We restrict the focus of our discussion to non-fungible artworks and collectibles in the Trad A&C market, as the relationship between art and artist is better established and in our view more akin to that seen in NFT A&C. By contrast, for categories of collectibles such as video game collectibles or rare coins, the entity responsible for production is either an established corporation or is unknown / non-existent, as opposed to an individual (even anonymous) artist aiming to raise their profile.
The concept of subscription was introduced by Arts Council England in M.H. McIntyre, 2004, and is defined as “the process by which art is filtered and legitimized”. The need for this unusual and unofficial multi-party process is due in part to the lack of Trad A&C industry regulation and the fact that anything could be declared ‘art’, meaning artists must engage with their peers and other industry participants for recognition. The closest you can get to the concept of regulated activity, like you would encounter in financial markets, is ‘institutional trust’. A guarantee of authenticity from reputable institutions like Sotheby’s or Christie’s instantly grants an asset legitimacy and prestige. This guarantee ultimately serves in lowering the asset’s risk profile  and increases its desirability.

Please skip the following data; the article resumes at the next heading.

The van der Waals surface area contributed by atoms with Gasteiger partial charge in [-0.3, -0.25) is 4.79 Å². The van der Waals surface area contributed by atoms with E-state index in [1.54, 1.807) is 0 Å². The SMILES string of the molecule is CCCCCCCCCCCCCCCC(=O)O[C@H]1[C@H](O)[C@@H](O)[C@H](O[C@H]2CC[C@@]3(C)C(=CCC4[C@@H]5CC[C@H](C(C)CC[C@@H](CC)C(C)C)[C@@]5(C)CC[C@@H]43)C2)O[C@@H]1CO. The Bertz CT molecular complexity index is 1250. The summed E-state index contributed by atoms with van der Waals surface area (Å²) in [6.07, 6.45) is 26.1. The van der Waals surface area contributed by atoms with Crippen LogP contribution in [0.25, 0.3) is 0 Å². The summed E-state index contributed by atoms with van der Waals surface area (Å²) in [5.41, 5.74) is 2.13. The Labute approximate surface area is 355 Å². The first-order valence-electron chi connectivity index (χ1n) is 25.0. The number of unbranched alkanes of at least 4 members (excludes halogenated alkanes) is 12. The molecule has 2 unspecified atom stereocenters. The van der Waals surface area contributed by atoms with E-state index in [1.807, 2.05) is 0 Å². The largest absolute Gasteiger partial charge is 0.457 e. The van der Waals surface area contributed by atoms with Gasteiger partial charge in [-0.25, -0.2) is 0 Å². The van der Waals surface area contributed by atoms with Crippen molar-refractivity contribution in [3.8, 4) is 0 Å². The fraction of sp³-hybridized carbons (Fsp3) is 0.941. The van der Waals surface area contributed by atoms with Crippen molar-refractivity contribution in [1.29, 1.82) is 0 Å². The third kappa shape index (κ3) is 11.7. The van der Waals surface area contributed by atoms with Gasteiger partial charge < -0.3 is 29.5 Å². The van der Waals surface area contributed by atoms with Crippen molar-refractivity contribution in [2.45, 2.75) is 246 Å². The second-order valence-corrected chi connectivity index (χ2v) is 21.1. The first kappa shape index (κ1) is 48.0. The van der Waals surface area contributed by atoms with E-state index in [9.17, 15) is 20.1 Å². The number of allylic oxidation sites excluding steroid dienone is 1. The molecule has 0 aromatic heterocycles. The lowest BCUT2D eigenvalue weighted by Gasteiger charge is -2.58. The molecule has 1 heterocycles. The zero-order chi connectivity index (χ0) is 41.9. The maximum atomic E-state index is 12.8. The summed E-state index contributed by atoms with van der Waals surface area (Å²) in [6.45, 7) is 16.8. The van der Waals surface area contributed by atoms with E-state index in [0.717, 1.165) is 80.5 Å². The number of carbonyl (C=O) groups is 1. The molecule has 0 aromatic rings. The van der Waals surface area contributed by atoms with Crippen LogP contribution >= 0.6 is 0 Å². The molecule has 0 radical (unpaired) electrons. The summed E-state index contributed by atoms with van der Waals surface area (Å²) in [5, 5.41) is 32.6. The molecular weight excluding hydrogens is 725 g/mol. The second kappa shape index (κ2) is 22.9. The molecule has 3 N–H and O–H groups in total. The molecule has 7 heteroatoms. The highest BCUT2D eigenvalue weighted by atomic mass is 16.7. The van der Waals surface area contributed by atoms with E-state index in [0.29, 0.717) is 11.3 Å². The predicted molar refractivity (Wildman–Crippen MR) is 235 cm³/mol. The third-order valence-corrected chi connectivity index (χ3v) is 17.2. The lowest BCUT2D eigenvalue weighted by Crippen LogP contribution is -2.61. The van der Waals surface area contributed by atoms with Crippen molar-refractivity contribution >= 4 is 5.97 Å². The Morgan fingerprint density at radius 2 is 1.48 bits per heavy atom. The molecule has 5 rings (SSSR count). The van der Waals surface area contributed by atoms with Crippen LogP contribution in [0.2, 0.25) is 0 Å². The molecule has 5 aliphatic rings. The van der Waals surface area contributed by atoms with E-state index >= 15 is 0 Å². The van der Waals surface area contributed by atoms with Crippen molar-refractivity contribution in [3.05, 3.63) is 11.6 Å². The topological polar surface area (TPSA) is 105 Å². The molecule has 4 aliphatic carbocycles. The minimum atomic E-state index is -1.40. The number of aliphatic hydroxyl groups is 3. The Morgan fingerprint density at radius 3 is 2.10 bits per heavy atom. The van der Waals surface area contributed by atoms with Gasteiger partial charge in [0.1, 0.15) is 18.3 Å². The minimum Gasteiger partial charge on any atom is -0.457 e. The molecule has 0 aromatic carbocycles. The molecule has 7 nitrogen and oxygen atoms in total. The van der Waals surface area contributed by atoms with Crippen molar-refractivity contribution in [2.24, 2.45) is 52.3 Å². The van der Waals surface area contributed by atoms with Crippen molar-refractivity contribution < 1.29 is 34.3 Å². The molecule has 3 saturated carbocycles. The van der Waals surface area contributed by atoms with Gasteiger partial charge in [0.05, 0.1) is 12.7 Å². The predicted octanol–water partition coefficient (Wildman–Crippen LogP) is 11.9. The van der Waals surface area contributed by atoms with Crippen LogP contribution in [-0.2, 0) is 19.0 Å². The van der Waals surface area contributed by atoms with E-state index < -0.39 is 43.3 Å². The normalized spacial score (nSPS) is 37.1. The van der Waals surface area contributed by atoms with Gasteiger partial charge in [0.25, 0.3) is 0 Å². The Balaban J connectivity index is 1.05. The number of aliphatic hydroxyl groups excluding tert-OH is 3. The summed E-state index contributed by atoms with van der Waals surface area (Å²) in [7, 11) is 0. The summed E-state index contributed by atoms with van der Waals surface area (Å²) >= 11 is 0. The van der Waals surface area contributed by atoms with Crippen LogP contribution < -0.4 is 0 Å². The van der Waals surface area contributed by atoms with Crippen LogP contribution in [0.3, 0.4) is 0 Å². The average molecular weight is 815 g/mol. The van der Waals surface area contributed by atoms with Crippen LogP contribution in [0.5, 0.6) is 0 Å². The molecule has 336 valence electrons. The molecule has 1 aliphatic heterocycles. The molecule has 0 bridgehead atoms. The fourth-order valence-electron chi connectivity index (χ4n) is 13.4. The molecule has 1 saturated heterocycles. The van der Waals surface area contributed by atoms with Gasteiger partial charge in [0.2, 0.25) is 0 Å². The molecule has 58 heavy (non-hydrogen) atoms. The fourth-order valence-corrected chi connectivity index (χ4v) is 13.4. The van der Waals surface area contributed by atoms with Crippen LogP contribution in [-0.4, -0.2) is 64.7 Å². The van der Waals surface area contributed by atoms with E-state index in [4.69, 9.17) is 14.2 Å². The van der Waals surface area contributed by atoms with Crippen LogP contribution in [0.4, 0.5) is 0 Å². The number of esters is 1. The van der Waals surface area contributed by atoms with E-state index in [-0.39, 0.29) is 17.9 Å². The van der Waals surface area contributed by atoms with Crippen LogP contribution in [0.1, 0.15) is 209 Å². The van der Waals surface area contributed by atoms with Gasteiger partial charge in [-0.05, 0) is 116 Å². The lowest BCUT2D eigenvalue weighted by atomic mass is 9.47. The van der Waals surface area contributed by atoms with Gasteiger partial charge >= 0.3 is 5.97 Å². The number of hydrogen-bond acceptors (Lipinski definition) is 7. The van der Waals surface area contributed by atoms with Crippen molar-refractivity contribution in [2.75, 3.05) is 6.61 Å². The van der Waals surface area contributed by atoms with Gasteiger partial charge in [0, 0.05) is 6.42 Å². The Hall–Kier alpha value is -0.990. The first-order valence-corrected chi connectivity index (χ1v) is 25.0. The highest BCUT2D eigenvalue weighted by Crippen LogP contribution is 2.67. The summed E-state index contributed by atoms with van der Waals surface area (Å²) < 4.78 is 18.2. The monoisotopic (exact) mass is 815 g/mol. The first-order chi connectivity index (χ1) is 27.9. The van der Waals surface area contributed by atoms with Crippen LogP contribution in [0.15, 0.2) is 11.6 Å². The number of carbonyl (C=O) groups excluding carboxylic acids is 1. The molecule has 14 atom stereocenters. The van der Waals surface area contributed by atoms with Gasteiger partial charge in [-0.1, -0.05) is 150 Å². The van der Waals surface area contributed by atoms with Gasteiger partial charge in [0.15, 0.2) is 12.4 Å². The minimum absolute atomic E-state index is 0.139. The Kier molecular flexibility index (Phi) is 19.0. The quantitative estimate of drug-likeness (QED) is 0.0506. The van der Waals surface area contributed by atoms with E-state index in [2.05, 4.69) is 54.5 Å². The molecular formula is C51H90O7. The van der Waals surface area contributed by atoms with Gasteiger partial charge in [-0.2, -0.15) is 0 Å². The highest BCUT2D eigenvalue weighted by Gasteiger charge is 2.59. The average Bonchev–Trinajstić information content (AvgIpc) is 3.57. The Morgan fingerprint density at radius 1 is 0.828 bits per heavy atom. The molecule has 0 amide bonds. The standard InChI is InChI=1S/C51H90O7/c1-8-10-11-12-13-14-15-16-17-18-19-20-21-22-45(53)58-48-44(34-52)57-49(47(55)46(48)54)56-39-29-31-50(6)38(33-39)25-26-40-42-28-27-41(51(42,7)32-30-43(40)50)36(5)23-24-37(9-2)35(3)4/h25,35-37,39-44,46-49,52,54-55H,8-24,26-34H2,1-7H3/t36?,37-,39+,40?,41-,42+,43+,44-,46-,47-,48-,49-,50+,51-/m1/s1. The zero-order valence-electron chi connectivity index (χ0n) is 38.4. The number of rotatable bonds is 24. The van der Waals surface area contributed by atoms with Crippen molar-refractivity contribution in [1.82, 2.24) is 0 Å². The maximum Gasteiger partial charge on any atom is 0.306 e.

Within the subscription process, artists and their intermediaries alike strive for artworks to gain popularity and achieve progression — for example, an artwork being purchased by a prestigious museum or resulting in consistently higher secondary market prices. How does this progression work in practice? Networks of Trad A&C market participants and associated professionals advocate and endorse the work of certain artists through various means such as critical appraisal, inclusion in exhibitions, and the price formation process itself.
The art ecosystem model below illustrates the participants who determine artists’ trajectories as they accrue endorsements or subscription, and how they traditionally operate in relation to one another, although the exact order of interactions can shift: